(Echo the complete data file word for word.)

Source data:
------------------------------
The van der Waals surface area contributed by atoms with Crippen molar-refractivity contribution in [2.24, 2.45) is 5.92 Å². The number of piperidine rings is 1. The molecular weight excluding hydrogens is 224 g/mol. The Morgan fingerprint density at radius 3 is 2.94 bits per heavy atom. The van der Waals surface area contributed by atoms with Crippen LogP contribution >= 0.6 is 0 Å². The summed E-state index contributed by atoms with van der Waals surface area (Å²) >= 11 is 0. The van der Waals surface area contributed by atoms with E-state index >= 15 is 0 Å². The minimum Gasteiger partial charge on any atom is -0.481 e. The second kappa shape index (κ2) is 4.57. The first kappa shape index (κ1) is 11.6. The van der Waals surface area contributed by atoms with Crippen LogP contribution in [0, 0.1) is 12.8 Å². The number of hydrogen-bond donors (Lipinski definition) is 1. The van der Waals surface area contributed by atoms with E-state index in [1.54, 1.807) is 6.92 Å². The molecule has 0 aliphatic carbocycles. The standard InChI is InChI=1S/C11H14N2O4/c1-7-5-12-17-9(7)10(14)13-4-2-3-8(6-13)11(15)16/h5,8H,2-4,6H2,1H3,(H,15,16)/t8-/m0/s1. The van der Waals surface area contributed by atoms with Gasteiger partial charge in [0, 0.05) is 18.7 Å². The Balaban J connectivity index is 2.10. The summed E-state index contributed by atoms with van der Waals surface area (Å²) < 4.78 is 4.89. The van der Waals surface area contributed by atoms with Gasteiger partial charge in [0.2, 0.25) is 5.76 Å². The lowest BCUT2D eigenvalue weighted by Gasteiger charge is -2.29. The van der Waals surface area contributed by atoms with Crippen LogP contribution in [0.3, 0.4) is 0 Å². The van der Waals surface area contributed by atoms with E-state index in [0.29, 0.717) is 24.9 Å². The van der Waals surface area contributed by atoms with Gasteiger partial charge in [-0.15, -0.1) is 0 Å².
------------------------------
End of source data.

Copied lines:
The van der Waals surface area contributed by atoms with Crippen molar-refractivity contribution in [2.24, 2.45) is 5.92 Å². The number of piperidine rings is 1. The molecular weight excluding hydrogens is 224 g/mol. The Morgan fingerprint density at radius 3 is 2.94 bits per heavy atom. The van der Waals surface area contributed by atoms with Crippen LogP contribution >= 0.6 is 0 Å². The summed E-state index contributed by atoms with van der Waals surface area (Å²) >= 11 is 0. The van der Waals surface area contributed by atoms with E-state index >= 15 is 0 Å². The minimum Gasteiger partial charge on any atom is -0.481 e. The second kappa shape index (κ2) is 4.57. The first kappa shape index (κ1) is 11.6. The van der Waals surface area contributed by atoms with Crippen LogP contribution in [0, 0.1) is 12.8 Å². The number of hydrogen-bond donors (Lipinski definition) is 1. The van der Waals surface area contributed by atoms with E-state index in [1.54, 1.807) is 6.92 Å². The molecule has 0 aliphatic carbocycles. The standard InChI is InChI=1S/C11H14N2O4/c1-7-5-12-17-9(7)10(14)13-4-2-3-8(6-13)11(15)16/h5,8H,2-4,6H2,1H3,(H,15,16)/t8-/m0/s1. The van der Waals surface area contributed by atoms with Gasteiger partial charge in [0, 0.05) is 18.7 Å². The Balaban J connectivity index is 2.10. The summed E-state index contributed by atoms with van der Waals surface area (Å²) < 4.78 is 4.89. The van der Waals surface area contributed by atoms with Gasteiger partial charge in [0.2, 0.25) is 5.76 Å². The lowest BCUT2D eigenvalue weighted by Gasteiger charge is -2.29. The van der Waals surface area contributed by atoms with Crippen LogP contribution in [0.3, 0.4) is 0 Å². The van der Waals surface area contributed by atoms with E-state index in [0.29, 0.717) is 24.9 Å². The van der Waals surface area contributed by atoms with Gasteiger partial charge in [-0.15, -0.1) is 0 Å².